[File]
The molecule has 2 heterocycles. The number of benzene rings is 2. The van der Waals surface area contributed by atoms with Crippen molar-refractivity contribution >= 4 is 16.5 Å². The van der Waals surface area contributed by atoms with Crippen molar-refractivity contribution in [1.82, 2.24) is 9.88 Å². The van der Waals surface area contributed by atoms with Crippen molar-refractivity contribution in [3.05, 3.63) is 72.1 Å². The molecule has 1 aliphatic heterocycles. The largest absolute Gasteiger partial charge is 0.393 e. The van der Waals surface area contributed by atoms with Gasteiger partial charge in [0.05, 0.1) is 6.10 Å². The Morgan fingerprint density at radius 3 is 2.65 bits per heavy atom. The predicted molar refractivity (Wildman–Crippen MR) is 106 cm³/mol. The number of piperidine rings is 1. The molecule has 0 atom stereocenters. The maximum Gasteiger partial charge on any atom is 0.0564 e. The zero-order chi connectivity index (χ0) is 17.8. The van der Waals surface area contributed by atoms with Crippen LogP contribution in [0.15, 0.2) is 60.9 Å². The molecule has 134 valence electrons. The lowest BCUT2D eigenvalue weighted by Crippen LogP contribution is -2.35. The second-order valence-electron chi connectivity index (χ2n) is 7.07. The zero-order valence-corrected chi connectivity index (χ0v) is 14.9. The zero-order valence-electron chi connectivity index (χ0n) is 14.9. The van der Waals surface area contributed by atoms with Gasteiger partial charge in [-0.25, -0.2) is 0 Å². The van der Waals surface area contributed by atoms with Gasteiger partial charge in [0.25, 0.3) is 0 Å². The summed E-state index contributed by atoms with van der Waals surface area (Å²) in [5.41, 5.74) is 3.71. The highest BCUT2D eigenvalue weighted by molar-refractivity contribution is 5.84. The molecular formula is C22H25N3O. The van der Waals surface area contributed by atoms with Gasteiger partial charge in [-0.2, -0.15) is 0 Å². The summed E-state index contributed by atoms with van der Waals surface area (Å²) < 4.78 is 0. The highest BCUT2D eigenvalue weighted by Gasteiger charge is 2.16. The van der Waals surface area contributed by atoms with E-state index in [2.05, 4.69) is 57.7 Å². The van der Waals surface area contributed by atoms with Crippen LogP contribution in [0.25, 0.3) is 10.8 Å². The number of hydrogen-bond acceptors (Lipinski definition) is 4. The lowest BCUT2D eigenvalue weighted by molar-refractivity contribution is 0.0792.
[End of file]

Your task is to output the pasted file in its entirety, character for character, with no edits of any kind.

The molecule has 2 heterocycles. The number of benzene rings is 2. The van der Waals surface area contributed by atoms with Crippen molar-refractivity contribution >= 4 is 16.5 Å². The van der Waals surface area contributed by atoms with Crippen molar-refractivity contribution in [1.82, 2.24) is 9.88 Å². The van der Waals surface area contributed by atoms with Crippen molar-refractivity contribution in [3.05, 3.63) is 72.1 Å². The molecule has 1 aliphatic heterocycles. The largest absolute Gasteiger partial charge is 0.393 e. The van der Waals surface area contributed by atoms with Gasteiger partial charge in [0.05, 0.1) is 6.10 Å². The Morgan fingerprint density at radius 3 is 2.65 bits per heavy atom. The predicted molar refractivity (Wildman–Crippen MR) is 106 cm³/mol. The number of piperidine rings is 1. The molecule has 0 atom stereocenters. The maximum Gasteiger partial charge on any atom is 0.0564 e. The zero-order chi connectivity index (χ0) is 17.8. The van der Waals surface area contributed by atoms with Crippen LogP contribution in [0.15, 0.2) is 60.9 Å². The molecule has 134 valence electrons. The lowest BCUT2D eigenvalue weighted by Crippen LogP contribution is -2.35. The second-order valence-electron chi connectivity index (χ2n) is 7.07. The zero-order valence-corrected chi connectivity index (χ0v) is 14.9. The zero-order valence-electron chi connectivity index (χ0n) is 14.9. The van der Waals surface area contributed by atoms with Gasteiger partial charge in [-0.25, -0.2) is 0 Å². The van der Waals surface area contributed by atoms with Gasteiger partial charge in [0.25, 0.3) is 0 Å². The summed E-state index contributed by atoms with van der Waals surface area (Å²) in [5.41, 5.74) is 3.71. The highest BCUT2D eigenvalue weighted by molar-refractivity contribution is 5.84. The molecular formula is C22H25N3O. The van der Waals surface area contributed by atoms with Gasteiger partial charge in [-0.2, -0.15) is 0 Å². The summed E-state index contributed by atoms with van der Waals surface area (Å²) < 4.78 is 0. The highest BCUT2D eigenvalue weighted by Gasteiger charge is 2.16. The van der Waals surface area contributed by atoms with E-state index in [2.05, 4.69) is 57.7 Å². The van der Waals surface area contributed by atoms with Crippen LogP contribution in [0.25, 0.3) is 10.8 Å². The number of hydrogen-bond acceptors (Lipinski definition) is 4. The lowest BCUT2D eigenvalue weighted by molar-refractivity contribution is 0.0792.